On November 1, 2018, Dr. Maureen Topps succeeded Dr. Ian Bowmer as Executive Director and CEO of the Medical Council of Canada (MCC). We asked her about her career in the medical field and her vision for the organization.
Q: You have experience as a family doctor, as a medical educator, in administration of medical education, in accreditation, as well as in physician evaluation. There are some themes that run through your career — you clearly care about rural medicine and medical education. Why have these been a focus?
A: I actually grew up in a very rural environment in Scotland; there were only 12 people in my high school class. My first Canadian experience in practice took place in a small town in Alberta, where I spent almost 10 years. From that time until I moved to Calgary in 2011, I hadn’t actually lived in a very large city before in my life. In rural medicine, I enjoyed the collaborative nature of the medical services, the fact that everyone has to rely on everyone else, and the tremendous relationships that you develop with individuals over time. You can’t beat a small rural town or regional centre for the team, patient and family interactions that occur in great depth in the provision of health services.
Q: Medical education and evaluation are a continuum, and there’s a lot of interest in how that plays out throughout the physician life cycle. Where do you think that’s going in Canada?
A: I think it’s a huge growth area. We train physicians to develop particular skill sets, but these need to be maintained and also adapted to the contexts in which they provide care throughout their career. The time physicians spend in formal education is quite short compared to the time they spend in practice and the provision of care. The Canadian public looks to the leaders in medical education and assessment, including the MCC as a key stakeholder, to attest that the physician who is taking care of you is well trained and has maintained their competence throughout their career.
Q: What drew you to the MCC?
A: I have had the opportunity to work on several MCC committees over the past few years, and I was very taken by how forward looking the MCC is. It is leading the way with changing models of physician assessment and engages extensively with multiple stakeholders through the work it is doing. I also very much like the fact that it is a very effective and efficient organization. In observing the tremendous capabilities of staff members supporting the various committees, it allowed me to develop so much admiration for how the MCC functions, and how it is organized and run. It always seemed to have such a positive culture, and that’s been validated by my brief experience as Executive Director and CEO.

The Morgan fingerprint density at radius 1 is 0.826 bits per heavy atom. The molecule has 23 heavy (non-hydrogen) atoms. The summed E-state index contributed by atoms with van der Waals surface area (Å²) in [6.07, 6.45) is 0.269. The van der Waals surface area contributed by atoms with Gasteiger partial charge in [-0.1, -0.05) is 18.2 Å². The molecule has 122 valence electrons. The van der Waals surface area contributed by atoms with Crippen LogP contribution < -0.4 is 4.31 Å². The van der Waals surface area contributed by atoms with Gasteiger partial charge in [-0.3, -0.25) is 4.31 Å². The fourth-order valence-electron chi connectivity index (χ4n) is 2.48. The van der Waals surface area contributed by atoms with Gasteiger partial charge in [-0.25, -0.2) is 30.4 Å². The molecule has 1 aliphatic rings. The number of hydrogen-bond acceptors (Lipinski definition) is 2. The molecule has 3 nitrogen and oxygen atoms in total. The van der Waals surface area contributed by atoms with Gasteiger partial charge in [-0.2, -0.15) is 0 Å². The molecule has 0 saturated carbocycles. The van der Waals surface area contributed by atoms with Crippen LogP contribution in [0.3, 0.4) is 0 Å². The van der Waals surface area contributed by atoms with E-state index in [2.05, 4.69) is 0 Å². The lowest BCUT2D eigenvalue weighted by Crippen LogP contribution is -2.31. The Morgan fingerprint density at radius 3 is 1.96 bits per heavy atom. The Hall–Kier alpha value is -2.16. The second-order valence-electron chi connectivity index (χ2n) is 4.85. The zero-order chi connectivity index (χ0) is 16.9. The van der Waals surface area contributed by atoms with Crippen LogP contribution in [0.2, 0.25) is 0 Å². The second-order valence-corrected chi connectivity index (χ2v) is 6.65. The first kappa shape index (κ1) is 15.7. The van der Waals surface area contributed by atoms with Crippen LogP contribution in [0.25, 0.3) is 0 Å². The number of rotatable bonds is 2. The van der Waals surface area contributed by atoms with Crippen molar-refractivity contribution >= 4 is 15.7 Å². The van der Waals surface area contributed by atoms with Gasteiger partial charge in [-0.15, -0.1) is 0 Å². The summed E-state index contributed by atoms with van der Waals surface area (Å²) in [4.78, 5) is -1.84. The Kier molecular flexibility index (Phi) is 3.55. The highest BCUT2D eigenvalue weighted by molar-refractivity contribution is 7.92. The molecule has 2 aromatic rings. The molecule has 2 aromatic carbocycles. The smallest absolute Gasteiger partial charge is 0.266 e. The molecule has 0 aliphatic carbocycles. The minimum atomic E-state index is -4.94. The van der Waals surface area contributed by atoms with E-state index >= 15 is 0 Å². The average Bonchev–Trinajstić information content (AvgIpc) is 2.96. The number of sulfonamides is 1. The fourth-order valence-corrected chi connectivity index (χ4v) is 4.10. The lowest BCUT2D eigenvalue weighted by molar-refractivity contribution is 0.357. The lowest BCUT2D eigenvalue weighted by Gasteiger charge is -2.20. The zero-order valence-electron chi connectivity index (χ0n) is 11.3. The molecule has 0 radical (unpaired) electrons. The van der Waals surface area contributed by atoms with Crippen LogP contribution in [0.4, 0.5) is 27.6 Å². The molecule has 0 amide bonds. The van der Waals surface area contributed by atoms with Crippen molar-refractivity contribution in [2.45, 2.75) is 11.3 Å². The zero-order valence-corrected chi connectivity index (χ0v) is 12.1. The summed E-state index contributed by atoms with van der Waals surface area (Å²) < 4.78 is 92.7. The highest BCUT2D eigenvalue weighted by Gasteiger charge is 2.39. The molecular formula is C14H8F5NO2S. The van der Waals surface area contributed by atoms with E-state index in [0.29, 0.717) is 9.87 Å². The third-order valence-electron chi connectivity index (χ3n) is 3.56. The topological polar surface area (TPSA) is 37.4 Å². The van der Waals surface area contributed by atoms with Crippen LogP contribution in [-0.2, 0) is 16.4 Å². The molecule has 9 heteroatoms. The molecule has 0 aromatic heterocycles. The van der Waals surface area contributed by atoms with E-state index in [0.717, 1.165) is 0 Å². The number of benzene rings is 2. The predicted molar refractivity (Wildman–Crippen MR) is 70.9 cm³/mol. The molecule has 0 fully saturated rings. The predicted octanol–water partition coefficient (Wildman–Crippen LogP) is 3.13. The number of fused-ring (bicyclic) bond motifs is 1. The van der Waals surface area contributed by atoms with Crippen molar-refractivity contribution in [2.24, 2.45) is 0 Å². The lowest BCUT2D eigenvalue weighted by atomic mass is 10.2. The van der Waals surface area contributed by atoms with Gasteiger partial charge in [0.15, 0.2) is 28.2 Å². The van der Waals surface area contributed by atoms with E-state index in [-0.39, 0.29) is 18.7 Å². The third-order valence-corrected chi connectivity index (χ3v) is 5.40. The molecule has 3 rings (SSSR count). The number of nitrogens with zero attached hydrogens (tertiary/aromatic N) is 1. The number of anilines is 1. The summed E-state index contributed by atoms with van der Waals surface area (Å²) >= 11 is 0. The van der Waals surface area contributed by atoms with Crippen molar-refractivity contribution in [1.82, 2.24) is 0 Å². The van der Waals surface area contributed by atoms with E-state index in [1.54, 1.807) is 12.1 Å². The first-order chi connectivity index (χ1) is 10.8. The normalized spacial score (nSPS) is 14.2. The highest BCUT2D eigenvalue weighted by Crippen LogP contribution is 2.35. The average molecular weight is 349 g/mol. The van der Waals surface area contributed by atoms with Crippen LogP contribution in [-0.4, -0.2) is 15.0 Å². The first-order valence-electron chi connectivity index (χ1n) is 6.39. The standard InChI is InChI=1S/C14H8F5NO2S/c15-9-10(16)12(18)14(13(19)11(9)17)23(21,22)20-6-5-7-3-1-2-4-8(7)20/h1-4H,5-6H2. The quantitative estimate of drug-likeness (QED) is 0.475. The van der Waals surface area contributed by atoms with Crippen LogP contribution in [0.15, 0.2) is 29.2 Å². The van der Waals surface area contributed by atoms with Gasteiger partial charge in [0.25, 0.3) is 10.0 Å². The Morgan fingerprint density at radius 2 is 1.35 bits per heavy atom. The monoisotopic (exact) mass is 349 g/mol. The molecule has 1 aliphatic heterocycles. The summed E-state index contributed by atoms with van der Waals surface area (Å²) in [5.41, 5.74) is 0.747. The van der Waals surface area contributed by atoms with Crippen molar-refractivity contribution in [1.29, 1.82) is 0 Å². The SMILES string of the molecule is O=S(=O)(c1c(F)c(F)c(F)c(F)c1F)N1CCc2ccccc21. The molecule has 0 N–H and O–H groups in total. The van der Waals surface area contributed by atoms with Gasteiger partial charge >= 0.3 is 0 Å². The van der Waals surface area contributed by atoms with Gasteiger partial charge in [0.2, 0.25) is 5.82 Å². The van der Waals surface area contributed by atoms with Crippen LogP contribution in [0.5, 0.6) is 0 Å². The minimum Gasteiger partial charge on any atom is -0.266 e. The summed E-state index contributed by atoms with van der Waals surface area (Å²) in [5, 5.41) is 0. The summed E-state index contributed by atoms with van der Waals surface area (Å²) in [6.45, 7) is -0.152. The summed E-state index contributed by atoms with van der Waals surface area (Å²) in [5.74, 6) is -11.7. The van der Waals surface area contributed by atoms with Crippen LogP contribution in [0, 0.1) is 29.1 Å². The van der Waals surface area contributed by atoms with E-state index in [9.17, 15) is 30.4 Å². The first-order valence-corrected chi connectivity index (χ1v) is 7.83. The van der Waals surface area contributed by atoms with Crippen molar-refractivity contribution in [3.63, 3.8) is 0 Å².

Q: How do you see the role of the MCC evolving?
A: As a national and international leader in assessment, the MCC has tremendous capabilities with all our current models of assessment. We’ll be looking at expanding those capabilities — working to provide expanded feedback on any gaps identified through assessment and considering the introduction of novel methods of assessment. For instance: how do we assess physicians appropriately in this age of information technology? Why are we so focused on learned and retained book knowledge rather than looking at physician interactions with patients and the extended health care team and seeking out information about these activities in the way we would do in practice? There are many ways we can assess individuals, and the MCC is very well positioned to be a leader with innovative methods including leveraging how we integrate information technology as it is now used to augment clinical care, and considering how to best assess team based interactions.
Q: What do you see as your role in helping the MCC reach its goals? Do you have specific objectives for the MCC?
A: I see the need for extensive collaboration with multiple stakeholders. Also making sure the MCC keeps abreast of new mechanisms of assessment and is able to evaluate them critically. The MCC has a tremendous ability to do this, given its focus on research and development and the expertise found among its psychometricians and educational experts. We need to still use but move beyond the psychometrics of written assessments and determine how to make best use of qualitative and narrative components of assessment. So we’re looking at natural language processing and the use of qualitative feedback in tandem with current models of Clinical Decision Making and written answers to Multiple Choice Questions. We also need to look more at assessing outcomes and the process by which individuals come to certain decisions instead of simply assessing the decision itself.
Q: When you’re not working on medical excellence in Canada, how do you spend your time?
A: Flying around the country! In the summer, I like to get on my bike and, in the winter, I am a downhill skier. I have a great group of friends we call “the famous five” with whom I like to travel — last summer we went to Iceland. My husband, Dr. David Topps, Medical Director of Rural Education at the University of Calgary, will be on sabbatical next year, so he will spend a fair amount of time in Ottawa, and he will be bringing with him our two dogs and a cat. I will also be taking care of my daughter’s two cats, so we will have quite the menagerie of animals around us. When you’re living apart from other family members, having four-legged friends around the house is a good thing.